Judge explains why he rejected severance for AMR CEO

Posted Friday, Sep. 13, 2013  comments  Print Reprints

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U.S. Bankruptcy Judge Sean Lane explained his rationale for rejecting a $19.875 million severance package proposed for AMR Chief Executive Tom Horton, saying in a written decision Friday that sacrifices made by employees in bankruptcy should be taken into account.

In a 16-page ruling, Lane addressed AMR’s argument that Horton’s cash and stock payment would be made after the company emerged from bankruptcy as the newly merged American Airlines-US Airways, calling it “legal fiction.” He agreed with the U.S. trustee that the severance did not conform with U.S. Bankruptcy Code.

Lane wrote that while he sees the value of Horton’s management of AMR in bankruptcy, he does not agree that a retention payment should be made to keep Horton on the board after the merger.

At Thursday’s court hearing in New York, Lane approved the AMR restructuring plan, assuming that the carrier wins an antitrust trial and is allowed to merge with US Airways.

The carrier said Horton will ask AMR’s board members to remove his severance package from the restructuring plan when they meet Wednesday.

“Tom has consistently indicated his strong support for the plan and the merger, and he strongly feels that this amendment is the right thing to do to alleviate the uncertainty and doubt, to support the merger with US Airways and to complete one of the most successful restructurings in commercial aviation,” American spokesman Michael Trevino said.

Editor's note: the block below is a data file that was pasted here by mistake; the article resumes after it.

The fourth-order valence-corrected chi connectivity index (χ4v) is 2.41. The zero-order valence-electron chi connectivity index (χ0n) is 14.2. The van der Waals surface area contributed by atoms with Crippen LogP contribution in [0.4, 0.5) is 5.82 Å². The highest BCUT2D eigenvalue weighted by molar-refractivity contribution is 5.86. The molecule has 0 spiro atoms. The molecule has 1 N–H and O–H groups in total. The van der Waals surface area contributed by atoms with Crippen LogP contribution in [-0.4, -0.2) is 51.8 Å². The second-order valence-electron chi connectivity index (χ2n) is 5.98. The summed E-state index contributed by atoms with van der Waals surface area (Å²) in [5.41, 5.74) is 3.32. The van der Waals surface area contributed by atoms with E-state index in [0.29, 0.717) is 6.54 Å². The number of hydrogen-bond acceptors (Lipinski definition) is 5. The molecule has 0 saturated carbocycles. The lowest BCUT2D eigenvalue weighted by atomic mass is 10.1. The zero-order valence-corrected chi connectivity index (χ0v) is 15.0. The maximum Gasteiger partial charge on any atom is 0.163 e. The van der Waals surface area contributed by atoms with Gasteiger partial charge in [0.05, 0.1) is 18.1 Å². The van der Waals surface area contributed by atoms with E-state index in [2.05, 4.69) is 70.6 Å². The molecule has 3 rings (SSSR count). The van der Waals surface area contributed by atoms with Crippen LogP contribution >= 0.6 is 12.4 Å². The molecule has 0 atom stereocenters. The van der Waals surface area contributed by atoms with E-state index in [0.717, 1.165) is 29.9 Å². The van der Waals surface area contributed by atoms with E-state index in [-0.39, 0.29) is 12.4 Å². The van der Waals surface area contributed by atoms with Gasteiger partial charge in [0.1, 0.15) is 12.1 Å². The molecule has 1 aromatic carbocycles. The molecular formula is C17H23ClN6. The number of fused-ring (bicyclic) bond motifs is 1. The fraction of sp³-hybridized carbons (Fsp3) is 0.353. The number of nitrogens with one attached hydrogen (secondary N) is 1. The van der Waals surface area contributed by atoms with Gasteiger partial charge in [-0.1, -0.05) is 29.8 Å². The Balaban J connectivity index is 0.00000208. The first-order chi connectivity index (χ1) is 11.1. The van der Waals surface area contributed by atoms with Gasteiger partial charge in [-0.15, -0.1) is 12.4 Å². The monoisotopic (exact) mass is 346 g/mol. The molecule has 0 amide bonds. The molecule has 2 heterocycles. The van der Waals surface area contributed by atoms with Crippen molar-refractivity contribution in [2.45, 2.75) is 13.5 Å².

The restructuring plan is contingent on the outcome of an antitrust lawsuit filed by the Justice Department. The government has argued that the merger is anti-competitive and would lead to higher fares and fees for consumers. A trial in federal district court is scheduled for Nov. 25.

In his ruling, Lane questioned why Horton should get $4.5 million more than the $15.3 million he would have received from AMR if the company were involved in a merger before its bankruptcy. Horton was named chief executive of AMR the day before it filed for bankruptcy protection.

“There have been significant sacrifices by the Debtors’ employees, most notably by its union members, that allowed the Plan to move forward,” the ruling said.

“These sacrifices should be considered in evaluating the reasonableness of this proposed payment, notwithstanding the very favorable recoveries provided by the Plan to creditors and equity holders.”

Andrea Ahles, 817-390-7631 Twitter: @Sky_Talk

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